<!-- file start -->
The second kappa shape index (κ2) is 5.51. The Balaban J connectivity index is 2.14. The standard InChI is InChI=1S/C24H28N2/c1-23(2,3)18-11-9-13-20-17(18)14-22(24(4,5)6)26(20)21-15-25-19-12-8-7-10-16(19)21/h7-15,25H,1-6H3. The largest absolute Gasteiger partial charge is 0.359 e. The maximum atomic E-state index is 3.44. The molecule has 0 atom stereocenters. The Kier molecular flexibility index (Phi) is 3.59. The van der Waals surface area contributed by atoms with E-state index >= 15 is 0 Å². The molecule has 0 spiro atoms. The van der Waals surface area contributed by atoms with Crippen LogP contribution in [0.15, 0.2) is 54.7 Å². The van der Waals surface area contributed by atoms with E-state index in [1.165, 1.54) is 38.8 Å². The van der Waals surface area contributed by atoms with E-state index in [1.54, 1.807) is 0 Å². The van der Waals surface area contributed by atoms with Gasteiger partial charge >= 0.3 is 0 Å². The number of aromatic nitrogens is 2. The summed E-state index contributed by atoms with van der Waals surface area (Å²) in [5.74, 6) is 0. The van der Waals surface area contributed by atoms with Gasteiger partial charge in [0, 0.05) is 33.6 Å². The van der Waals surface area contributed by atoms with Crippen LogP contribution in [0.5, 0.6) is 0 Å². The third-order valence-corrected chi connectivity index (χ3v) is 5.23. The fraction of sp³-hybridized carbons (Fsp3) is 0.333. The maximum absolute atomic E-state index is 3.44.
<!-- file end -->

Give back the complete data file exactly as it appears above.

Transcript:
The second kappa shape index (κ2) is 5.51. The Balaban J connectivity index is 2.14. The standard InChI is InChI=1S/C24H28N2/c1-23(2,3)18-11-9-13-20-17(18)14-22(24(4,5)6)26(20)21-15-25-19-12-8-7-10-16(19)21/h7-15,25H,1-6H3. The largest absolute Gasteiger partial charge is 0.359 e. The maximum atomic E-state index is 3.44. The molecule has 0 atom stereocenters. The Kier molecular flexibility index (Phi) is 3.59. The van der Waals surface area contributed by atoms with E-state index >= 15 is 0 Å². The molecule has 0 spiro atoms. The van der Waals surface area contributed by atoms with Crippen LogP contribution in [0.15, 0.2) is 54.7 Å². The van der Waals surface area contributed by atoms with E-state index in [1.165, 1.54) is 38.8 Å². The van der Waals surface area contributed by atoms with E-state index in [1.54, 1.807) is 0 Å². The van der Waals surface area contributed by atoms with Gasteiger partial charge >= 0.3 is 0 Å². The number of aromatic nitrogens is 2. The summed E-state index contributed by atoms with van der Waals surface area (Å²) in [5.74, 6) is 0. The van der Waals surface area contributed by atoms with Gasteiger partial charge in [0, 0.05) is 33.6 Å². The van der Waals surface area contributed by atoms with Crippen LogP contribution in [0.5, 0.6) is 0 Å². The third-order valence-corrected chi connectivity index (χ3v) is 5.23. The fraction of sp³-hybridized carbons (Fsp3) is 0.333. The maximum absolute atomic E-state index is 3.44.